Doctors grow scarce in rural regions

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Doctors grow scarce in rural regions


A dental clinic is empty on Wednesday at a public health center in Gunwi County, North Gyeongsang after a public doctor ended his service, which was in place of his mandatory two-year military service. By Gong Jeong-sik

If 66-year-old farmer surnamed Lee, who lives in Cheongyang County, South Chungcheong, wants to see a dentist, he has to get on two buses and ride for an hour to get to the Gongju Medical Center.

Lee lives in Cheongyang’s Cheongnam neighborhood, where nearly half of the 2,000 residents are in their 60s and older. Despite the number of residents, there is only one public health center run by the county office and only one public doctor.

The doctor, who is practically responsible for the 2,000 residents, comes to the Cheongnam neighborhood every Friday on a clinic tour. But that is far short of meeting the medical demands of the residents.

“I could not sleep at all last night because of a toothache,” Lee said while he was waiting for a bus to go to Gongju. “To pull a tooth, I have to travel all the way to Gongju because we have no dentist here.”

Another public doctor at one regional branch of the public health center in Gunwi County, North Gyeongsang, is the only doctor for 2,167 people in the Ubo neighborhood and surrounding areas in the county.

The 29-year-old doctor named Kim Dong-su told the JoongAng Ilbo that because of the medical staff shortage, it is not unusual for patients to seek treatment late at night, any day of the week.

The problem is more acute for dental service as there are no dentists in the region serving at public health centers.

The number of public doctors is steadily declining, and as a result, local residents are taking a direct hit from the shortage of doctors in rural areas.

Public doctors are male medical school graduates who serve a three-year medical stint at rural public health centers to substitute for their mandatory two-year military service.

But as the number of such doctors has gone down this year to 3,890 from 5,287 in 2009, an increasing number of local residents are being denied medical care. Worries have grown that the lack of regional medical staff will get worse as the number is expected to go below the 3,100 mark soon.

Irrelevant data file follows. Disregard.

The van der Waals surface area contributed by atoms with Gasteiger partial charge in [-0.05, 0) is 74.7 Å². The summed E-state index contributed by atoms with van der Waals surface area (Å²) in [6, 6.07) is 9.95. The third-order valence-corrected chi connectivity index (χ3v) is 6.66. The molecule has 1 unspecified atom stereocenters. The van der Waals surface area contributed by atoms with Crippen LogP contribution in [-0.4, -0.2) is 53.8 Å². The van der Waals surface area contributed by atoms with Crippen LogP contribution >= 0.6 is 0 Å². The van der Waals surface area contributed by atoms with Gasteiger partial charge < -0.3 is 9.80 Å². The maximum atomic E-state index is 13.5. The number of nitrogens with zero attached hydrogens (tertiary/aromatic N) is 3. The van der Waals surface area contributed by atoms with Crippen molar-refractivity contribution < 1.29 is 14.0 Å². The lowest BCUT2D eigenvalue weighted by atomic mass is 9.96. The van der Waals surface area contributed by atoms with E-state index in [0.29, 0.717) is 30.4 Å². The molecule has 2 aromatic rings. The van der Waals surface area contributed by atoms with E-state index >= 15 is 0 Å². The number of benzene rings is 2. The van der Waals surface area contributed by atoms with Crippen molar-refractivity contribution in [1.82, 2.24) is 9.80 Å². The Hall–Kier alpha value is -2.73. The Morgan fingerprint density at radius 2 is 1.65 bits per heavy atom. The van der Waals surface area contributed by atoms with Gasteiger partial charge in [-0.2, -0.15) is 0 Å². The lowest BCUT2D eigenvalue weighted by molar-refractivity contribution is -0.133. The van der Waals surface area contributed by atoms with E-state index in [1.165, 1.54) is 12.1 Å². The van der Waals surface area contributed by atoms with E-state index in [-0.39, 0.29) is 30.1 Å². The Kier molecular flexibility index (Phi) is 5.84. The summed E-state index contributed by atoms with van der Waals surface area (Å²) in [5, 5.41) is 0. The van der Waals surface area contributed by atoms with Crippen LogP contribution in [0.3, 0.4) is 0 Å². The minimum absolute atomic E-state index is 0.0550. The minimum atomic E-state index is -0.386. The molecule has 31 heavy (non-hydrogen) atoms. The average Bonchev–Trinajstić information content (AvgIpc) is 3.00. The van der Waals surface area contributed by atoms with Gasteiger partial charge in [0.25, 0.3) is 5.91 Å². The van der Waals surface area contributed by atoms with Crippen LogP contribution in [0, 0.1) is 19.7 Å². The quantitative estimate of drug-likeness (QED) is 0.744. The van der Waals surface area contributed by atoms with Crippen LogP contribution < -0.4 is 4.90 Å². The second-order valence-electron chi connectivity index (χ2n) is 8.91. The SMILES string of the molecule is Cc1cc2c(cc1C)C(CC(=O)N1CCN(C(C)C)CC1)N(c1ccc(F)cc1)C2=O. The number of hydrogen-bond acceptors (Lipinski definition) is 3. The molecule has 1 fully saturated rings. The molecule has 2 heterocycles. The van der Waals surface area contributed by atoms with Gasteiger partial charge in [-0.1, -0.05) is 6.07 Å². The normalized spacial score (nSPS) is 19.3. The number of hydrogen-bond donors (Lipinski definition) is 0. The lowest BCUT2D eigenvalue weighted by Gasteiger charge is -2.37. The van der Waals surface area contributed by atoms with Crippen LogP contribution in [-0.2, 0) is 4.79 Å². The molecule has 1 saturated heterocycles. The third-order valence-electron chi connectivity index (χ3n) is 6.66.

Experts point out many rural regions will be devoid of medical service if the understaffed situation continues.

The decreased number of male medical school graduates is mainly attributed to the lack of public doctors and dentists. And the figure for the female medical school graduate rate proves that point.


Female medical school students, who are free from mandatory military service, now comprise almost 40 percent of students at medical schools in the country.

The introduction of the U.S.-style graduate medical school system in 2005, in which four-year-university graduates are eligible for admission, has also contributed to the shortage, as many male applicants for graduate medical schools have already served their military duty during their undergraduate years.

According to the Ministry of Health and Welfare, among 2,056 students at graduate medical schools, only 14 percent of them have not done their military service, while 53.2 percent of them are female students.

The problem is especially acute for obstetricians, whose general number has plummeted amidst dropping birth rates. There are only 15 public obstetricians dispatched at public health care centers.

“Such a deep decline in the number of obstetricians is a direct result of low birth rates in the country and a preference for female obstetricians among pregnant women,” said Kim Young-kil, director of the welfare policy team at the North Gyeongsang Provincial Office.

The government estimates there are 48 areas designated as vulnerable rural areas for childbirth, where a pregnant woman has to drive over an hour to see an obstetrician.

To make up for the doctor shortage, most doctors at public centers go on a clinic tour, visiting a number of rural regions in a day to treat local residents.

“I usually get exhausted when I wrap up my clinic tour, which spans long distances,” said 29-year-old public doctor Kang Kil-su of the Chuncheon Public Health Center in Gangwon.

The government says the problem is likely to continue as it estimates it will take about 10 years for the number of public doctors to return to a normal level seen in the past. And government officials have no palpable solutions to fix the shortage problem, other than waiting for an increase in male medical students who have not done their military service.

“As many universities are going back to the conventional medical school system [in which students are admitted to a six-year medical school program as undergraduates], we expect the number of public doctors to rise by 2020,” said Park Jung-bae, director of the health policy bureau at the Health Ministry.

By Seo Hyung-sik, Choi Mo-ran []

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